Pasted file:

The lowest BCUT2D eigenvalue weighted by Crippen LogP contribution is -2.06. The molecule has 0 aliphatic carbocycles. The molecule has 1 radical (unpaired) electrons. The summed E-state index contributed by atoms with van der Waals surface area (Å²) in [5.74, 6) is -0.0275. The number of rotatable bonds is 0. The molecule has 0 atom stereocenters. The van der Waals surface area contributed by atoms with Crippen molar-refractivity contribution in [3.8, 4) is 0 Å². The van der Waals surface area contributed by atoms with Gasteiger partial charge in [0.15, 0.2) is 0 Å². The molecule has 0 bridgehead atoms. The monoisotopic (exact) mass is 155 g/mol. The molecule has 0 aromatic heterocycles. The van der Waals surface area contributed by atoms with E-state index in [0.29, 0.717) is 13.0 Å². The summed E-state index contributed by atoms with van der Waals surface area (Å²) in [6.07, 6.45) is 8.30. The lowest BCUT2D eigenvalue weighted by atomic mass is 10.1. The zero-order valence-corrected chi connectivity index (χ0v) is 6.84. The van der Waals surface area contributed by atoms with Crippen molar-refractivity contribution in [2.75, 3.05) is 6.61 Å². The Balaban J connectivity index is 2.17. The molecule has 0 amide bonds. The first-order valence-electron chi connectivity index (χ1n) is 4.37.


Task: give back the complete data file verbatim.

The lowest BCUT2D eigenvalue weighted by Crippen LogP contribution is -2.06. The molecule has 0 aliphatic carbocycles. The molecule has 1 radical (unpaired) electrons. The summed E-state index contributed by atoms with van der Waals surface area (Å²) in [5.74, 6) is -0.0275. The number of rotatable bonds is 0. The molecule has 0 atom stereocenters. The van der Waals surface area contributed by atoms with Crippen molar-refractivity contribution in [3.8, 4) is 0 Å². The van der Waals surface area contributed by atoms with Gasteiger partial charge in [0.15, 0.2) is 0 Å². The molecule has 0 bridgehead atoms. The monoisotopic (exact) mass is 155 g/mol. The molecule has 0 aromatic heterocycles. The van der Waals surface area contributed by atoms with E-state index in [0.29, 0.717) is 13.0 Å². The summed E-state index contributed by atoms with van der Waals surface area (Å²) in [6.07, 6.45) is 8.30. The lowest BCUT2D eigenvalue weighted by atomic mass is 10.1. The zero-order valence-corrected chi connectivity index (χ0v) is 6.84. The van der Waals surface area contributed by atoms with Crippen molar-refractivity contribution in [2.75, 3.05) is 6.61 Å². The Balaban J connectivity index is 2.17. The molecule has 0 amide bonds. The first-order valence-electron chi connectivity index (χ1n) is 4.37.